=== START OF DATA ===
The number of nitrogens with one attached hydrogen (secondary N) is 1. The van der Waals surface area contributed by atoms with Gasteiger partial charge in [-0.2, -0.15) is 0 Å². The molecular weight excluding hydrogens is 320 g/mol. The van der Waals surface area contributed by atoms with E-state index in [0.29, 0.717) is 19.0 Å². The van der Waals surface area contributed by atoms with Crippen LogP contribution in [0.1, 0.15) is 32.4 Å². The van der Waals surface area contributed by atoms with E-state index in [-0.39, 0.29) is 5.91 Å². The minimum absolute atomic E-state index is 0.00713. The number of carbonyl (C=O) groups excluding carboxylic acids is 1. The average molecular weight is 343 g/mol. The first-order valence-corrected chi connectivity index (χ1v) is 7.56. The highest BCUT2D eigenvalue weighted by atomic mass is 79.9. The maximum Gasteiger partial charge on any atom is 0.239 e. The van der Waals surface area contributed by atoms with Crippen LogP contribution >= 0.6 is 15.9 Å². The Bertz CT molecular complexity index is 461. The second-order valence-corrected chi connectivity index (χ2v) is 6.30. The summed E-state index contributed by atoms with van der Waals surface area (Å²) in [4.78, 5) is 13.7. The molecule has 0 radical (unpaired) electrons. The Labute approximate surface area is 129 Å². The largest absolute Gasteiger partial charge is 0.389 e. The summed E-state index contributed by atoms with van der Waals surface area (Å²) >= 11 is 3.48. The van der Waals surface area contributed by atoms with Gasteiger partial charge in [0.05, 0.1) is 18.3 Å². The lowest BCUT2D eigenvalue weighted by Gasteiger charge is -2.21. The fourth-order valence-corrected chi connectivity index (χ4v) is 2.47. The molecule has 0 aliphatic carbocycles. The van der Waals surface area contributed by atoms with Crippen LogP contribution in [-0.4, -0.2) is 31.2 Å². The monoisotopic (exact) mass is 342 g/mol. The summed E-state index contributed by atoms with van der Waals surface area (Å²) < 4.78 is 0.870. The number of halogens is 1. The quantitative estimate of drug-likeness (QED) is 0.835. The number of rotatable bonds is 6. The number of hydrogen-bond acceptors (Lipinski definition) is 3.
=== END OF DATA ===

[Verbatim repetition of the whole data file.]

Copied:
The number of nitrogens with one attached hydrogen (secondary N) is 1. The van der Waals surface area contributed by atoms with Gasteiger partial charge in [-0.2, -0.15) is 0 Å². The molecular weight excluding hydrogens is 320 g/mol. The van der Waals surface area contributed by atoms with E-state index in [0.29, 0.717) is 19.0 Å². The van der Waals surface area contributed by atoms with Crippen LogP contribution in [0.1, 0.15) is 32.4 Å². The van der Waals surface area contributed by atoms with E-state index in [-0.39, 0.29) is 5.91 Å². The minimum absolute atomic E-state index is 0.00713. The number of carbonyl (C=O) groups excluding carboxylic acids is 1. The average molecular weight is 343 g/mol. The first-order valence-corrected chi connectivity index (χ1v) is 7.56. The highest BCUT2D eigenvalue weighted by atomic mass is 79.9. The maximum Gasteiger partial charge on any atom is 0.239 e. The van der Waals surface area contributed by atoms with Crippen LogP contribution >= 0.6 is 15.9 Å². The Bertz CT molecular complexity index is 461. The second-order valence-corrected chi connectivity index (χ2v) is 6.30. The summed E-state index contributed by atoms with van der Waals surface area (Å²) in [4.78, 5) is 13.7. The molecule has 0 radical (unpaired) electrons. The Labute approximate surface area is 129 Å². The largest absolute Gasteiger partial charge is 0.389 e. The summed E-state index contributed by atoms with van der Waals surface area (Å²) >= 11 is 3.48. The van der Waals surface area contributed by atoms with Gasteiger partial charge in [0.05, 0.1) is 18.3 Å². The lowest BCUT2D eigenvalue weighted by Gasteiger charge is -2.21. The fourth-order valence-corrected chi connectivity index (χ4v) is 2.47. The molecule has 0 aliphatic carbocycles. The van der Waals surface area contributed by atoms with Crippen LogP contribution in [-0.4, -0.2) is 31.2 Å². The monoisotopic (exact) mass is 342 g/mol. The summed E-state index contributed by atoms with van der Waals surface area (Å²) < 4.78 is 0.870. The number of halogens is 1. The quantitative estimate of drug-likeness (QED) is 0.835. The number of rotatable bonds is 6. The number of hydrogen-bond acceptors (Lipinski definition) is 3.